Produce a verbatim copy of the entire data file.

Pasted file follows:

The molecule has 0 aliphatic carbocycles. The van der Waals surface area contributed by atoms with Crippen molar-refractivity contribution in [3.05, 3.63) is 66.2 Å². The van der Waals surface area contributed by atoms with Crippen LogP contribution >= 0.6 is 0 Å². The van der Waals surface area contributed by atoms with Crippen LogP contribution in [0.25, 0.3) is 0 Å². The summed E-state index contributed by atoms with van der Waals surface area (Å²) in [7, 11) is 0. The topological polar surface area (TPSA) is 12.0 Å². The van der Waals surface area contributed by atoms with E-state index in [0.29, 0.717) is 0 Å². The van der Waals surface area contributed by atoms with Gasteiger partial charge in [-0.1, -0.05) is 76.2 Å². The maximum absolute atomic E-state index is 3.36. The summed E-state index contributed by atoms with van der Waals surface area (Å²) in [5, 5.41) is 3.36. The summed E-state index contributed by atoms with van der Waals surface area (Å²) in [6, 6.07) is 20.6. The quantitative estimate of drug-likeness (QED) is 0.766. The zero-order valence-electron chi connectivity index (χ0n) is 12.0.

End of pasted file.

The molecule has 0 aliphatic carbocycles. The van der Waals surface area contributed by atoms with Crippen molar-refractivity contribution in [3.05, 3.63) is 66.2 Å². The van der Waals surface area contributed by atoms with Crippen LogP contribution >= 0.6 is 0 Å². The van der Waals surface area contributed by atoms with Crippen LogP contribution in [0.25, 0.3) is 0 Å². The summed E-state index contributed by atoms with van der Waals surface area (Å²) in [7, 11) is 0. The topological polar surface area (TPSA) is 12.0 Å². The van der Waals surface area contributed by atoms with E-state index in [0.29, 0.717) is 0 Å². The van der Waals surface area contributed by atoms with Gasteiger partial charge in [-0.1, -0.05) is 76.2 Å². The maximum absolute atomic E-state index is 3.36. The summed E-state index contributed by atoms with van der Waals surface area (Å²) in [5, 5.41) is 3.36. The summed E-state index contributed by atoms with van der Waals surface area (Å²) in [6, 6.07) is 20.6. The quantitative estimate of drug-likeness (QED) is 0.766. The zero-order valence-electron chi connectivity index (χ0n) is 12.0.